Three high-profile sports personalities are among 26 people referred to the police over electoral law breaches.
The Electoral Commission has confirmed it has referred former All Black Jonah Lomu, current All Black Israel Dagg and Olympic champion rower Eric Murray to police for tweets sent on election day supporting the National Party. All three tweets have since been deleted.
The commission says it has referred 26 incidents to police in response to complaints about comments made on social media on election day.
That included 13 incidents involving people sharing an election day video featuring John Key and a Vote National Party message, it said.
Under electoral law it is illegal to campaign on an election day, a prohibition which covers the publishing or broadcasting of anything intended to influence votes.
- Seven incidents involved people publishing material indicating how they voted and/or publishing statements likely to influence voters; these include the comments by Jonah Lomu, Israel Dagg and Eric Murray.
- In two cases, a person posted a photograph of a completed ballot paper together with a statement that could influence voters.
- Thirteen referrals involved people sharing on election day a video featuring John Key and a 'vote National Party' message posted on the Young Nats Facebook page after the close of advance voting on Friday 19 September.
- Two involved people sharing on election day a 'vote for Nikki Kaye National Party candidate, Auckland Central' message posted on her Facebook page on Friday 19 September.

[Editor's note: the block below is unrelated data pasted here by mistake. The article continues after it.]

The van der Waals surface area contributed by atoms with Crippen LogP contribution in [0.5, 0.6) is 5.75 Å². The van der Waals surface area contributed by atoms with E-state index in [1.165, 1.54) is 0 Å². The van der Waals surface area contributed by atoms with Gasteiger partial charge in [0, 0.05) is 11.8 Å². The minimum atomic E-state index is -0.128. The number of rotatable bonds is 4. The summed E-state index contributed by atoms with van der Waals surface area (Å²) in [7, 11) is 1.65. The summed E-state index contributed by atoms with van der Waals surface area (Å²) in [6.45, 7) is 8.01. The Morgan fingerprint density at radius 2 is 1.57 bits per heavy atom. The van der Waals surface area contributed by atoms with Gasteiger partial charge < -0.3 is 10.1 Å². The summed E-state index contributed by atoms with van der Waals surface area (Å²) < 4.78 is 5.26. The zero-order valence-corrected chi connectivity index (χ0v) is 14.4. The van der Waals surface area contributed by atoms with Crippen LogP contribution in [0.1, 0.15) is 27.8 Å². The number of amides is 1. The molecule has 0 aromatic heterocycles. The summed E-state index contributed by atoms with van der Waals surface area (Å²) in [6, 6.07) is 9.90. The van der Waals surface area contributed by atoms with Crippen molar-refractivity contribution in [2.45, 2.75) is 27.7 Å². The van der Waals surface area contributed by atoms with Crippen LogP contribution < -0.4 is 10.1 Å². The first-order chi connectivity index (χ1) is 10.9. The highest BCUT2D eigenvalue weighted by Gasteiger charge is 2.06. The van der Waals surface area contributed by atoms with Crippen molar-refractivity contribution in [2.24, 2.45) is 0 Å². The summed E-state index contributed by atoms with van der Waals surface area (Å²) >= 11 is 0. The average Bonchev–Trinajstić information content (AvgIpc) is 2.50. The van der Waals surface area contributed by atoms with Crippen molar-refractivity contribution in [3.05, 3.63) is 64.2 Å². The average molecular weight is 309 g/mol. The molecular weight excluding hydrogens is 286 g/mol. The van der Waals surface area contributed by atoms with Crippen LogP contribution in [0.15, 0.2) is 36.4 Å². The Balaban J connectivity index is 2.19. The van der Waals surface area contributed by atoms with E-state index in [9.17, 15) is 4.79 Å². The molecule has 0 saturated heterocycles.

- An additional two have been referred to police for further investigation involving individuals who posted online that they intended to vote more than once. Voting more than once is an offence under Section 215 of the Electoral Act.
Call for overhaul of laws
The Labour Party says the legislation prohibiting any form of advertising on election day - including tweets that could influence voters - is out of date and needs to be reviewed.
Acting deputy leader Annette King said her preference would be to allow advertising to continue through polling day.
"I do find it absolutely dopey that you can advertise and you can even be outside a polling booth when there's early voting taking place - but on election day, all hoardings are down, you're not allowed to do anything.
"You can tweet right up to polling day - while there's now early voting and look how many people had early voting this last election - thousands."
Prime Minister John Key said he was not in favour of "massive expansion of promotion" on election day.
"I think if you haven't made the case by then it's probably a little bit too late," he said.
Mr Key said the matter might be something the Justice and Electoral Select Committee could look at.
At the election on 20 September this year 717,579 people cast an early vote, more than double the 334,558 early ballots cast in 2011 and well up on the 270,427 three years earlier.